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Get Jar’s Patrick Mork: Despite Android’s Success, Developer’s Still In An Uphill Battle

Get Jar CMO & Mobile Gaming Veteran Patrick Mork

Patrick Mork, the current head of marketing at Getjar and a mobile gaming veteran with nearly a decade in the space ,penned a very thought provoking blog spot last night.  It initially sparked two very different reactions from me at both ends of the spectrum.

First the Android Enthusiast (remember we don’t use the word Fan Boy here) was ready to scour the net with numbers to dispute it. I was also going to point out that in the piece he is critical of AT&T and their inability to sideload apps, while at the same time Getjar announced a partnership last year for AT&T’s feature phones.

On the other hand the professional in me re-read the blog post (and now about 10 times) and realized that as the Chief Marketing Officer of Getjar, with their multi platform experience coupled with his experience in the gaming industry, actually gives the underlying theme more credence.

Before we dive into this, Mork’s experience in gaming has spawned almost the entire last decade (which is a trillion years in mobile space years). Prior to Getjar he handled marketing duties at both Glu Mobile and I-Play.

So here it is.

It seems that everyday a new survey comes out from a reputable form talking about the growth of Android. In the lat 7 days we’ve seen both Comscore and Nielsen show Android as the top mobile operating system in the country.  According to Digitimes 55 million Android units were sold compared to 47 million iPhones.

More devices = More revenue? So far wrong.
According to Mork’s blog and IHS Screen Digest Android still ranks 4th in revenue behind IOS, Blackberry App World, and the Nokia Ovi store.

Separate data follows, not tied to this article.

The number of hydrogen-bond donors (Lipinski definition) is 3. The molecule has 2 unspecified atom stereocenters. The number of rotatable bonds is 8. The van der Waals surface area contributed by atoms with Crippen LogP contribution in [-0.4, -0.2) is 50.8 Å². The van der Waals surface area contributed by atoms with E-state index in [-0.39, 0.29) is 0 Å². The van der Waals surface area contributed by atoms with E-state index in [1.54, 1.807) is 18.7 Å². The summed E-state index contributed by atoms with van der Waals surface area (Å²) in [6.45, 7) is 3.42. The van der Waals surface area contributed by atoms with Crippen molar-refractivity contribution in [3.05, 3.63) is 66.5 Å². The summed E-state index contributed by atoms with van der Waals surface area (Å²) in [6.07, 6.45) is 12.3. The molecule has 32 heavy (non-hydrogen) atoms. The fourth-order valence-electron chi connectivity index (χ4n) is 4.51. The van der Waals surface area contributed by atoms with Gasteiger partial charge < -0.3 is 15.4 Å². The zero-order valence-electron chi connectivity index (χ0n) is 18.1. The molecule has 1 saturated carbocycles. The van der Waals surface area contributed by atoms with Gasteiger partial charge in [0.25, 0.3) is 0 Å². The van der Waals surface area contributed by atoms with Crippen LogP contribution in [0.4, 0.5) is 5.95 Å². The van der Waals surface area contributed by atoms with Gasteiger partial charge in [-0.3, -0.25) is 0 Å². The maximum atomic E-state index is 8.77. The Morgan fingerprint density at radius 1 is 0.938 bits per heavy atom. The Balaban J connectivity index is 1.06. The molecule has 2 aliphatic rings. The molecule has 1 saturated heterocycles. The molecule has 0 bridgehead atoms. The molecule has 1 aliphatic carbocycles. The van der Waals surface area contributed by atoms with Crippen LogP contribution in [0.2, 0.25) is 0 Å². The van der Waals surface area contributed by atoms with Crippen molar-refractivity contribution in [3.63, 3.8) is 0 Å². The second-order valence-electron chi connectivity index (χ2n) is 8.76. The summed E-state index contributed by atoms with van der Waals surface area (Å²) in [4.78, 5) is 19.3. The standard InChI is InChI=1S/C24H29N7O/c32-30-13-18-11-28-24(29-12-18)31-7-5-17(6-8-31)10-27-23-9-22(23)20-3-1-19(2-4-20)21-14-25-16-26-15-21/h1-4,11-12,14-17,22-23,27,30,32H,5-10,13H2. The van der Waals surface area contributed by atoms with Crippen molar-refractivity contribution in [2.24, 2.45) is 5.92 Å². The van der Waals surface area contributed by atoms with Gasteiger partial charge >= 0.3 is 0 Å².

Mork brings up some valid points in his blog post so please hit the link at the end of this story.  Mork discussed the issue back and forth via email throughout the day. One point that we both agreed on was that Google is free, and everything associated with Google has always been free so the expectation of the end user becomes free.

Mork adds “That part of the issue is people on Market are conditioned to free content. Tougher to monetize.”

Mork pulished some research Getjar did early last year showing that content was the number 3 most important factor when considering a cell phone purchase among Getjar users. In fact in that research content came out ahead of form factor, battery life and screen resolution. To bring serious content to the Android Market developer’s need to make money, to even keep the lights on, and the path to that money needs to be easy for the developer and easier for the end user.

Check out Patrick Mork’s thought provoking post on Android monetization here